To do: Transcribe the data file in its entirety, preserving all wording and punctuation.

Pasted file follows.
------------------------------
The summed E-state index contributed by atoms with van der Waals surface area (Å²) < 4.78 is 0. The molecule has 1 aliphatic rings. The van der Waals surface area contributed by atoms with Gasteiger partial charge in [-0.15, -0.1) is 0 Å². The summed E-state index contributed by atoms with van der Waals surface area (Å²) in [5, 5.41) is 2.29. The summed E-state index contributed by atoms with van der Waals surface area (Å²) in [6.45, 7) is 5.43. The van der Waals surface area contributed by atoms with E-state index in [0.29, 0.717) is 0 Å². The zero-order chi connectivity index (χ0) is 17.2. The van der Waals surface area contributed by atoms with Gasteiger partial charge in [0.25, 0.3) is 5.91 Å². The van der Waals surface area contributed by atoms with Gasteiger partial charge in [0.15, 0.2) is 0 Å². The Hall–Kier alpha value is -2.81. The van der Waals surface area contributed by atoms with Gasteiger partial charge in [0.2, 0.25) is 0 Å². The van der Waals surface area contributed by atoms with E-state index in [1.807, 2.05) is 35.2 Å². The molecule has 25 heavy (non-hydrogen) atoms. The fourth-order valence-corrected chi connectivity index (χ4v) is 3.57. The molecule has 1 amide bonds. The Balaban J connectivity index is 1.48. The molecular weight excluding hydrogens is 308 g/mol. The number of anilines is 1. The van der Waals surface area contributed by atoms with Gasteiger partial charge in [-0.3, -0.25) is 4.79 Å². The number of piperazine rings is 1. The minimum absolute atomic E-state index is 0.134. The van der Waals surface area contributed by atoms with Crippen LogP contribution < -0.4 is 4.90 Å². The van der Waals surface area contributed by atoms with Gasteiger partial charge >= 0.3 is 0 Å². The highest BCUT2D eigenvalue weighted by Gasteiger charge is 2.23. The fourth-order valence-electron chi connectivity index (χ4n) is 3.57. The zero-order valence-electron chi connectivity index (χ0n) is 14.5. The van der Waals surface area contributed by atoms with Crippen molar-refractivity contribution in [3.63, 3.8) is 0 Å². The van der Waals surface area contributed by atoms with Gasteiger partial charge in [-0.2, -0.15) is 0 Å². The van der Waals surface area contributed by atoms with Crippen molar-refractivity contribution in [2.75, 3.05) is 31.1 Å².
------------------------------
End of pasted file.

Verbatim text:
The summed E-state index contributed by atoms with van der Waals surface area (Å²) < 4.78 is 0. The molecule has 1 aliphatic rings. The van der Waals surface area contributed by atoms with Gasteiger partial charge in [-0.15, -0.1) is 0 Å². The summed E-state index contributed by atoms with van der Waals surface area (Å²) in [5, 5.41) is 2.29. The summed E-state index contributed by atoms with van der Waals surface area (Å²) in [6.45, 7) is 5.43. The van der Waals surface area contributed by atoms with E-state index in [0.29, 0.717) is 0 Å². The zero-order chi connectivity index (χ0) is 17.2. The van der Waals surface area contributed by atoms with Gasteiger partial charge in [0.25, 0.3) is 5.91 Å². The van der Waals surface area contributed by atoms with Gasteiger partial charge in [0.15, 0.2) is 0 Å². The Hall–Kier alpha value is -2.81. The van der Waals surface area contributed by atoms with Gasteiger partial charge in [0.2, 0.25) is 0 Å². The van der Waals surface area contributed by atoms with E-state index in [1.807, 2.05) is 35.2 Å². The molecule has 25 heavy (non-hydrogen) atoms. The fourth-order valence-corrected chi connectivity index (χ4v) is 3.57. The molecule has 1 amide bonds. The Balaban J connectivity index is 1.48. The molecular weight excluding hydrogens is 308 g/mol. The number of anilines is 1. The van der Waals surface area contributed by atoms with Gasteiger partial charge in [-0.3, -0.25) is 4.79 Å². The number of piperazine rings is 1. The minimum absolute atomic E-state index is 0.134. The van der Waals surface area contributed by atoms with Crippen LogP contribution < -0.4 is 4.90 Å². The van der Waals surface area contributed by atoms with Gasteiger partial charge >= 0.3 is 0 Å². The highest BCUT2D eigenvalue weighted by Gasteiger charge is 2.23. The fourth-order valence-electron chi connectivity index (χ4n) is 3.57. The zero-order valence-electron chi connectivity index (χ0n) is 14.5. The van der Waals surface area contributed by atoms with Crippen molar-refractivity contribution in [3.63, 3.8) is 0 Å². The van der Waals surface area contributed by atoms with Gasteiger partial charge in [-0.2, -0.15) is 0 Å². The van der Waals surface area contributed by atoms with Crippen molar-refractivity contribution in [2.75, 3.05) is 31.1 Å².